Years ago I was at a sales seminar with ten thousand other women. Cosmetic queen, Mary Kay Ash had just established her charitable foundation raising awareness and funding for cancers affecting women and resources for women coming out of domestic violence. She told us to look at the woman on our left and then look at the woman on our right. She then said, “One of the three of you will get breast cancer.”
I will never forget the impact of that statement. I knew the woman on my right and the woman on my left. The thought that one of us would contract breast cancer brought a statistic to reality. And it held true. Eight years later the woman on my right was diagnosed with bilateral breast cancer.
One in three jumped out at me again when I was on the Planned Parenthood website to schedule my appointment. One in three women will have an abortion by age 45. I know a lot of women who have had abortions. I wonder how many of them realize that so many of their sisters have also had abortions? How different would the conversation be about this issue if women spoke up, like they have with breast cancer and ovarian cancer?
Here’s the thing: one in three is a really common occurrence.
- One in three American kids and teens is overweight or obese.
- One in three women will experience physical or sexual abuse.
- One in three people will be involved in a drunk driving accident in their lifetime.
- One in three black men will go to prison in their lifetime.
- One in three older adults (65 years and older) will fall.
- Tobacco is responsible for one in three deaths worldwide.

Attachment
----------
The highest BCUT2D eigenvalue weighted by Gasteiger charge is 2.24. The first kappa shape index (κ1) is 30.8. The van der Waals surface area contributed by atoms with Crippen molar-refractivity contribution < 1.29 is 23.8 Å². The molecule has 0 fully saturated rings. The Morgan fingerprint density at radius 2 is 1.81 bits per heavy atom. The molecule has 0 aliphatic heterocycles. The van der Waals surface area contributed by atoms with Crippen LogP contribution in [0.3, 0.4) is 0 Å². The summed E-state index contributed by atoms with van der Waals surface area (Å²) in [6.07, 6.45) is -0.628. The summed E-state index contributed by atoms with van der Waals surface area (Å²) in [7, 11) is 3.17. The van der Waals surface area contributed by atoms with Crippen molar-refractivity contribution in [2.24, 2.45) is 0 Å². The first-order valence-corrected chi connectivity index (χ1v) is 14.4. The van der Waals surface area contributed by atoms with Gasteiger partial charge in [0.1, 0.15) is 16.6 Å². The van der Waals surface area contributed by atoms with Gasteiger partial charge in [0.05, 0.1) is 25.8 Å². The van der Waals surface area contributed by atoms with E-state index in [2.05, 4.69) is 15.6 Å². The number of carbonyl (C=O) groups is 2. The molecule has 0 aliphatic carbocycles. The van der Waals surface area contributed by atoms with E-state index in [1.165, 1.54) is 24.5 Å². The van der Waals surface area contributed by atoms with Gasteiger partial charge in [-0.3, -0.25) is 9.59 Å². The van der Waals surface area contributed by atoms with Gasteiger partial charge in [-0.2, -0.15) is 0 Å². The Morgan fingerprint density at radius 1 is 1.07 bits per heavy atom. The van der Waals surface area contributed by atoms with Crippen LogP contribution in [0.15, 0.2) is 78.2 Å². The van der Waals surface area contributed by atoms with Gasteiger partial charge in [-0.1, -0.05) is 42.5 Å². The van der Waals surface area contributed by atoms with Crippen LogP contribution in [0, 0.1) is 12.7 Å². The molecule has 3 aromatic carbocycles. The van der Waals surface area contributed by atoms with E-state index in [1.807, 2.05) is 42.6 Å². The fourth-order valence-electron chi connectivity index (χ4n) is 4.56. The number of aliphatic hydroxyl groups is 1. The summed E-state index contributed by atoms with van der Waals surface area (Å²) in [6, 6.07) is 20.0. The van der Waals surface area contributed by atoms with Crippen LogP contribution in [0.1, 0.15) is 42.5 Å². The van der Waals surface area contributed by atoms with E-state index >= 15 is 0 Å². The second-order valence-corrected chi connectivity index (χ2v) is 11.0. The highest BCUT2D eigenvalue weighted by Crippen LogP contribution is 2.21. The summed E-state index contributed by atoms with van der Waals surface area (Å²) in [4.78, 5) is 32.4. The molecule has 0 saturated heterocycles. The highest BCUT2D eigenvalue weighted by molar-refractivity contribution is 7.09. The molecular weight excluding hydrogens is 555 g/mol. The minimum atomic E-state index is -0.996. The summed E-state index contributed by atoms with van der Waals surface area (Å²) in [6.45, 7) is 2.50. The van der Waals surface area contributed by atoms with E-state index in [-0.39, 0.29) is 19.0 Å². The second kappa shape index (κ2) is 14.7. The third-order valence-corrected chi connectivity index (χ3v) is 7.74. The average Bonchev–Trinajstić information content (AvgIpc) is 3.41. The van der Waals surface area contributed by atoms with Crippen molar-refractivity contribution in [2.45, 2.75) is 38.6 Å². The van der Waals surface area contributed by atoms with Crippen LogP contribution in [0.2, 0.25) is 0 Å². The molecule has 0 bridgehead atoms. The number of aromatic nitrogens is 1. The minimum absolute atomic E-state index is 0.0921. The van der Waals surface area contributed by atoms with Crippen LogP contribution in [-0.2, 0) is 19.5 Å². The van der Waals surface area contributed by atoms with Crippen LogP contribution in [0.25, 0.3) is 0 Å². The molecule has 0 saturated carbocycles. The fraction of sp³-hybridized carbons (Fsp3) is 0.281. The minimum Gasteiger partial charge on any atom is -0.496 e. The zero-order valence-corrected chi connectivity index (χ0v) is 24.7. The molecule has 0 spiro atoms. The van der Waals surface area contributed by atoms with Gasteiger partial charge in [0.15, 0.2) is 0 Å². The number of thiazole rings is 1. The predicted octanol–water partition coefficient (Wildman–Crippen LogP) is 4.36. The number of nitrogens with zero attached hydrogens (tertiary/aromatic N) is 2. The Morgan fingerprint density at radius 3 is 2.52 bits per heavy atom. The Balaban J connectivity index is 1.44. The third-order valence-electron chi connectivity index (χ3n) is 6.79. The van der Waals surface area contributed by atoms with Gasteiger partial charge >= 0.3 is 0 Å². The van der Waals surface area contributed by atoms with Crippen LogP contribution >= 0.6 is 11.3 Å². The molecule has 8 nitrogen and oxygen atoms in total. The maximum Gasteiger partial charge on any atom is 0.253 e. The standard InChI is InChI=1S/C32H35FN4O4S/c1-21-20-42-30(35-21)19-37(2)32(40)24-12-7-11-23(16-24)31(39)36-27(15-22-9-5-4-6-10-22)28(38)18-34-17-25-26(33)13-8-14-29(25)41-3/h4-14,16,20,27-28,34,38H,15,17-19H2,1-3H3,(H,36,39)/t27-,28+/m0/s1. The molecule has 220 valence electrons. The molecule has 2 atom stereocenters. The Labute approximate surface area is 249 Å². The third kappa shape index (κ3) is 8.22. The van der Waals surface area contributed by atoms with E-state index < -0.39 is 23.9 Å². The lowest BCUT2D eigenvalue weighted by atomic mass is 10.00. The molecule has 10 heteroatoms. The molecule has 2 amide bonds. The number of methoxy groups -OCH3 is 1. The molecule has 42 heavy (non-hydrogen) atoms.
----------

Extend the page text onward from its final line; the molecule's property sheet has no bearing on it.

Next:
- One in three Americans are poor.
- One in three young adults will be arrested by age 23.
And I could go on and on!
Not only are these issues much more common than we think, someone you know is impacted and you don’t even know who that might be.
This brings some interesting thoughts immediately to mind:
- The likelihood of me having an opinion on a social issue that affects one in three is very high. Do I spout off my opinions on a subject without thinking of the other person and what I do not know about them?
- Am I willing to acknowledge something for the common good even though I might have a differing personal opinion?
- How does my faith inform how I think about these social issues?
I learned early on in my ministry that I must always remember that behind every issue was at least one person who was personally affected. I might be talking about our outreach programs to “the least of these,” knowing at least one person in my congregation was also a “least of these” of which I was speaking. And everyone, regardless of their circumstances was deserving of dignity and respect as a member of our collective human family.
I know several people in each of the one in three groups above. I am very dismayed by the tone and thoughtlessness of the conversations in religious circles regarding marriage equality, immigration, health care, voting rights, and economic disparity to name a few.
By being mindful the one in three, we are considering the common good for all of us. The idea of the common good predates Jesus, was espoused by Plato, Aristotle and Cicero, and is part of the bedrook of Judaism, Christianity, and Islam.
As Jesus warned, have we “neglected the weightier matters of the law: justice and mercy. … You strain out a gnat but swallow a camel!” (Matthew 23:23-24) Stay tuned! Or better yet, what do you think?